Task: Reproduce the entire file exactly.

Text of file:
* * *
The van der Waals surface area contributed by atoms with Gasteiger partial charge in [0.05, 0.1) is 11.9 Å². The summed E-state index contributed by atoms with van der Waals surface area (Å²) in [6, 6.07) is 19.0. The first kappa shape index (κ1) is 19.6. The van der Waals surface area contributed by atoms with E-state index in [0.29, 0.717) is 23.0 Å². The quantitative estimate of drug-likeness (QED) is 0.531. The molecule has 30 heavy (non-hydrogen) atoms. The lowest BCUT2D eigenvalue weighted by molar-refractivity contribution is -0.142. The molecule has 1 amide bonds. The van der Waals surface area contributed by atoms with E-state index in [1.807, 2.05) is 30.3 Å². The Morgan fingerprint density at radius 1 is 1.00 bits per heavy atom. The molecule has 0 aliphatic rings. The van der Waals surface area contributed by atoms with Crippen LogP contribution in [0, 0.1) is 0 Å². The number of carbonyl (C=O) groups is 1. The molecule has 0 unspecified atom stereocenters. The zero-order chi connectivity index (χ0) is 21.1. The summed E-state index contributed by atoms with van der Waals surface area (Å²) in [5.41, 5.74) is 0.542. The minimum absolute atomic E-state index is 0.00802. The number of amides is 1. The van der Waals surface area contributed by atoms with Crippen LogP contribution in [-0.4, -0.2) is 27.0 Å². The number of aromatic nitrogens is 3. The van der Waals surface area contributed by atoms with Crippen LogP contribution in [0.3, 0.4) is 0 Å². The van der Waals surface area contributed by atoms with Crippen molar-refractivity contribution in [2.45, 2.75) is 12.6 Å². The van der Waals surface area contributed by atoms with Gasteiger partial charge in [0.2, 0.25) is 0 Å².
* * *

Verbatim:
The van der Waals surface area contributed by atoms with Gasteiger partial charge in [0.05, 0.1) is 11.9 Å². The summed E-state index contributed by atoms with van der Waals surface area (Å²) in [6, 6.07) is 19.0. The first kappa shape index (κ1) is 19.6. The van der Waals surface area contributed by atoms with E-state index in [0.29, 0.717) is 23.0 Å². The quantitative estimate of drug-likeness (QED) is 0.531. The molecule has 30 heavy (non-hydrogen) atoms. The lowest BCUT2D eigenvalue weighted by molar-refractivity contribution is -0.142. The molecule has 1 amide bonds. The van der Waals surface area contributed by atoms with E-state index in [1.807, 2.05) is 30.3 Å². The Morgan fingerprint density at radius 1 is 1.00 bits per heavy atom. The molecule has 0 aliphatic rings. The van der Waals surface area contributed by atoms with Crippen LogP contribution in [0, 0.1) is 0 Å². The number of carbonyl (C=O) groups is 1. The molecule has 0 unspecified atom stereocenters. The zero-order chi connectivity index (χ0) is 21.1. The summed E-state index contributed by atoms with van der Waals surface area (Å²) in [5.41, 5.74) is 0.542. The minimum absolute atomic E-state index is 0.00802. The number of amides is 1. The van der Waals surface area contributed by atoms with Crippen LogP contribution in [-0.4, -0.2) is 27.0 Å². The number of aromatic nitrogens is 3. The van der Waals surface area contributed by atoms with Crippen LogP contribution in [0.3, 0.4) is 0 Å². The van der Waals surface area contributed by atoms with Crippen molar-refractivity contribution in [2.45, 2.75) is 12.6 Å². The van der Waals surface area contributed by atoms with Gasteiger partial charge in [0.2, 0.25) is 0 Å².